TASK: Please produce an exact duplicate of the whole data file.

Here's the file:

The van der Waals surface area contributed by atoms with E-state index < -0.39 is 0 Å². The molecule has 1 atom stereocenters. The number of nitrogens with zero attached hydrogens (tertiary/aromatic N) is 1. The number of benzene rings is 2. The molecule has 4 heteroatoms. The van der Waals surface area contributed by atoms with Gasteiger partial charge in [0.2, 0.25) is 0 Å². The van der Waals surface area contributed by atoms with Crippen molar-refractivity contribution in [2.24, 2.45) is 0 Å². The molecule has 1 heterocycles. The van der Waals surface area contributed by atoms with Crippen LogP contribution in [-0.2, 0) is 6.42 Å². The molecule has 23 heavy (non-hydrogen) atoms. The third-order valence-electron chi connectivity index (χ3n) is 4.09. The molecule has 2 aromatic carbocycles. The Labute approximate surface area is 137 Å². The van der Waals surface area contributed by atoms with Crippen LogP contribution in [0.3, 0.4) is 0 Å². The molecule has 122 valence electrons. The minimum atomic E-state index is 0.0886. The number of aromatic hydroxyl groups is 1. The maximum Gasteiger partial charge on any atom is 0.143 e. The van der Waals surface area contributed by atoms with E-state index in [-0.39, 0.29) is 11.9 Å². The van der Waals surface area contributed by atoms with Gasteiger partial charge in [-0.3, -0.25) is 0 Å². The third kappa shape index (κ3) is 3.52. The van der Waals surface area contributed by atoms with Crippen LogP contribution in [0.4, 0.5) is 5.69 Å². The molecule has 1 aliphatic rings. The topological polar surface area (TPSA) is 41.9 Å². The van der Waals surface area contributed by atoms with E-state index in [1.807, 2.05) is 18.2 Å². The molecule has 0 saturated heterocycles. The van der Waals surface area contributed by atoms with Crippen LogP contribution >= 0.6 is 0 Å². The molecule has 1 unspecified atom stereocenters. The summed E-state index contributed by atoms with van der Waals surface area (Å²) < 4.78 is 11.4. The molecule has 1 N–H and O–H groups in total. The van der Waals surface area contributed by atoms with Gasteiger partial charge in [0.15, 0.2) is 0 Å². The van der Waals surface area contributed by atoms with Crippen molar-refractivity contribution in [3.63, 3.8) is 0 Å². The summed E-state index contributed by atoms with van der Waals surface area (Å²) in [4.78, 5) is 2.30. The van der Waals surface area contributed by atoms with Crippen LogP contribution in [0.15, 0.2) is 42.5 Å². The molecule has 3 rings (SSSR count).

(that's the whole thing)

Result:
The van der Waals surface area contributed by atoms with E-state index < -0.39 is 0 Å². The molecule has 1 atom stereocenters. The number of nitrogens with zero attached hydrogens (tertiary/aromatic N) is 1. The number of benzene rings is 2. The molecule has 4 heteroatoms. The van der Waals surface area contributed by atoms with Gasteiger partial charge in [0.2, 0.25) is 0 Å². The van der Waals surface area contributed by atoms with Crippen molar-refractivity contribution in [2.24, 2.45) is 0 Å². The molecule has 1 heterocycles. The van der Waals surface area contributed by atoms with Crippen LogP contribution in [-0.2, 0) is 6.42 Å². The molecule has 23 heavy (non-hydrogen) atoms. The third-order valence-electron chi connectivity index (χ3n) is 4.09. The molecule has 2 aromatic carbocycles. The Labute approximate surface area is 137 Å². The van der Waals surface area contributed by atoms with Crippen LogP contribution in [0.3, 0.4) is 0 Å². The molecule has 122 valence electrons. The minimum atomic E-state index is 0.0886. The number of aromatic hydroxyl groups is 1. The maximum Gasteiger partial charge on any atom is 0.143 e. The van der Waals surface area contributed by atoms with E-state index in [-0.39, 0.29) is 11.9 Å². The van der Waals surface area contributed by atoms with Gasteiger partial charge in [-0.3, -0.25) is 0 Å². The third kappa shape index (κ3) is 3.52. The van der Waals surface area contributed by atoms with Crippen LogP contribution in [0.4, 0.5) is 5.69 Å². The molecule has 1 aliphatic rings. The topological polar surface area (TPSA) is 41.9 Å². The van der Waals surface area contributed by atoms with E-state index in [1.807, 2.05) is 18.2 Å². The molecule has 0 saturated heterocycles. The van der Waals surface area contributed by atoms with Crippen LogP contribution >= 0.6 is 0 Å². The molecule has 1 unspecified atom stereocenters. The summed E-state index contributed by atoms with van der Waals surface area (Å²) < 4.78 is 11.4. The molecule has 1 N–H and O–H groups in total. The van der Waals surface area contributed by atoms with Gasteiger partial charge in [0.15, 0.2) is 0 Å². The van der Waals surface area contributed by atoms with Crippen molar-refractivity contribution in [3.63, 3.8) is 0 Å². The summed E-state index contributed by atoms with van der Waals surface area (Å²) in [4.78, 5) is 2.30. The van der Waals surface area contributed by atoms with Crippen LogP contribution in [0.15, 0.2) is 42.5 Å². The molecule has 3 rings (SSSR count).